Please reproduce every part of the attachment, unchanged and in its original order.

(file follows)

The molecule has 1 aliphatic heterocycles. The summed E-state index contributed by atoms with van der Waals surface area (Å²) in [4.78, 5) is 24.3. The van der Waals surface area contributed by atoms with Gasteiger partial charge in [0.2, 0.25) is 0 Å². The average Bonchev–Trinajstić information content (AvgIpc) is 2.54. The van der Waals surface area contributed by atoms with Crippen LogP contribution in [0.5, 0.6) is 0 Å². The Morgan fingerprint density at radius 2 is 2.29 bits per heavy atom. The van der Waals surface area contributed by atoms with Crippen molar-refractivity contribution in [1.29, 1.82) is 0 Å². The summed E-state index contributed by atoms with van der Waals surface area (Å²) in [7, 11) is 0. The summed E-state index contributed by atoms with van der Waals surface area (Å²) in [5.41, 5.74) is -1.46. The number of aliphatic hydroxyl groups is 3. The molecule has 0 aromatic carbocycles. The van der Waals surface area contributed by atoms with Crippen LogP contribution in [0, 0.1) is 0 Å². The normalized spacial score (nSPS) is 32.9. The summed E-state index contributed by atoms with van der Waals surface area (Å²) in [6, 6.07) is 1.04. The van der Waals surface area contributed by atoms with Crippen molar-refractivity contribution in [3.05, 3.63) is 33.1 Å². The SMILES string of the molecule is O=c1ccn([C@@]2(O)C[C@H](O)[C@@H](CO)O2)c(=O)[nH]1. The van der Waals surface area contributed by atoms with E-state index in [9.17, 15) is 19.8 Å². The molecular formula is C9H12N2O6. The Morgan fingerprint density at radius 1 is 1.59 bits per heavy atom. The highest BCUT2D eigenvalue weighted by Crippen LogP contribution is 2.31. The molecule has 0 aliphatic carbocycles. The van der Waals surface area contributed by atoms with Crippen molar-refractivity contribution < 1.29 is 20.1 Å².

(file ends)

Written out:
The molecule has 1 aliphatic heterocycles. The summed E-state index contributed by atoms with van der Waals surface area (Å²) in [4.78, 5) is 24.3. The van der Waals surface area contributed by atoms with Gasteiger partial charge in [0.2, 0.25) is 0 Å². The average Bonchev–Trinajstić information content (AvgIpc) is 2.54. The van der Waals surface area contributed by atoms with Crippen LogP contribution in [0.5, 0.6) is 0 Å². The Morgan fingerprint density at radius 2 is 2.29 bits per heavy atom. The van der Waals surface area contributed by atoms with Crippen molar-refractivity contribution in [1.29, 1.82) is 0 Å². The summed E-state index contributed by atoms with van der Waals surface area (Å²) in [7, 11) is 0. The summed E-state index contributed by atoms with van der Waals surface area (Å²) in [5.41, 5.74) is -1.46. The number of aliphatic hydroxyl groups is 3. The molecule has 0 aromatic carbocycles. The van der Waals surface area contributed by atoms with Crippen LogP contribution in [0, 0.1) is 0 Å². The normalized spacial score (nSPS) is 32.9. The summed E-state index contributed by atoms with van der Waals surface area (Å²) in [6, 6.07) is 1.04. The van der Waals surface area contributed by atoms with Crippen molar-refractivity contribution in [3.05, 3.63) is 33.1 Å². The SMILES string of the molecule is O=c1ccn([C@@]2(O)C[C@H](O)[C@@H](CO)O2)c(=O)[nH]1. The van der Waals surface area contributed by atoms with E-state index in [9.17, 15) is 19.8 Å². The molecular formula is C9H12N2O6. The Morgan fingerprint density at radius 1 is 1.59 bits per heavy atom. The highest BCUT2D eigenvalue weighted by Crippen LogP contribution is 2.31. The molecule has 0 aliphatic carbocycles. The van der Waals surface area contributed by atoms with Crippen molar-refractivity contribution < 1.29 is 20.1 Å².